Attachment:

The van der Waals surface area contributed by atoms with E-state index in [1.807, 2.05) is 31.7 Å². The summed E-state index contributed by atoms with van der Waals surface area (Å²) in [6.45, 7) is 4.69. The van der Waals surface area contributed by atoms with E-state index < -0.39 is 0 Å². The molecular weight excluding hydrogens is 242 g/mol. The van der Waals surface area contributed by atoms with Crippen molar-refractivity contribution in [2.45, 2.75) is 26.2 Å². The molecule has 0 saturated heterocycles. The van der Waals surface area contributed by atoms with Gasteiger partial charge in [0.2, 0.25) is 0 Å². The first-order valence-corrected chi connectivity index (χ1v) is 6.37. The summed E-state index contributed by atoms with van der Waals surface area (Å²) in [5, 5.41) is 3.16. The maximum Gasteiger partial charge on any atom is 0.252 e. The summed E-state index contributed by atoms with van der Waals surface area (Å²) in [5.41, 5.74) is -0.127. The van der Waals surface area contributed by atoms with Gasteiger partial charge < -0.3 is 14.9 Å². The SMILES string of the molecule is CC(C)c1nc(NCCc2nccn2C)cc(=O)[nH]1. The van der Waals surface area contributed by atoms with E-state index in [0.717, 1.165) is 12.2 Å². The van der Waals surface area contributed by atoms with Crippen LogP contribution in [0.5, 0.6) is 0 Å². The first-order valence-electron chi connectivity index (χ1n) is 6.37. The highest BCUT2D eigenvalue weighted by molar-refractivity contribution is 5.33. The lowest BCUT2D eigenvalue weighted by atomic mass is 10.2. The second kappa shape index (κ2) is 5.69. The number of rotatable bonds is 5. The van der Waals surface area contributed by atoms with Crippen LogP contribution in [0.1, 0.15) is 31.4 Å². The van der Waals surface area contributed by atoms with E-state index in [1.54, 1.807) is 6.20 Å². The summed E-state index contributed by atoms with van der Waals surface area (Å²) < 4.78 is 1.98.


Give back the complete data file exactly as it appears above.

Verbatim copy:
The van der Waals surface area contributed by atoms with E-state index in [1.807, 2.05) is 31.7 Å². The summed E-state index contributed by atoms with van der Waals surface area (Å²) in [6.45, 7) is 4.69. The van der Waals surface area contributed by atoms with E-state index < -0.39 is 0 Å². The molecular weight excluding hydrogens is 242 g/mol. The van der Waals surface area contributed by atoms with Crippen molar-refractivity contribution in [2.45, 2.75) is 26.2 Å². The molecule has 0 saturated heterocycles. The van der Waals surface area contributed by atoms with Gasteiger partial charge in [0.2, 0.25) is 0 Å². The first-order valence-corrected chi connectivity index (χ1v) is 6.37. The summed E-state index contributed by atoms with van der Waals surface area (Å²) in [5, 5.41) is 3.16. The maximum Gasteiger partial charge on any atom is 0.252 e. The summed E-state index contributed by atoms with van der Waals surface area (Å²) in [5.41, 5.74) is -0.127. The van der Waals surface area contributed by atoms with Gasteiger partial charge < -0.3 is 14.9 Å². The SMILES string of the molecule is CC(C)c1nc(NCCc2nccn2C)cc(=O)[nH]1. The van der Waals surface area contributed by atoms with E-state index in [0.717, 1.165) is 12.2 Å². The van der Waals surface area contributed by atoms with Crippen LogP contribution in [0.5, 0.6) is 0 Å². The first-order valence-electron chi connectivity index (χ1n) is 6.37. The highest BCUT2D eigenvalue weighted by molar-refractivity contribution is 5.33. The lowest BCUT2D eigenvalue weighted by atomic mass is 10.2. The second kappa shape index (κ2) is 5.69. The number of rotatable bonds is 5. The van der Waals surface area contributed by atoms with Crippen LogP contribution in [0.1, 0.15) is 31.4 Å². The van der Waals surface area contributed by atoms with E-state index in [1.54, 1.807) is 6.20 Å². The summed E-state index contributed by atoms with van der Waals surface area (Å²) < 4.78 is 1.98.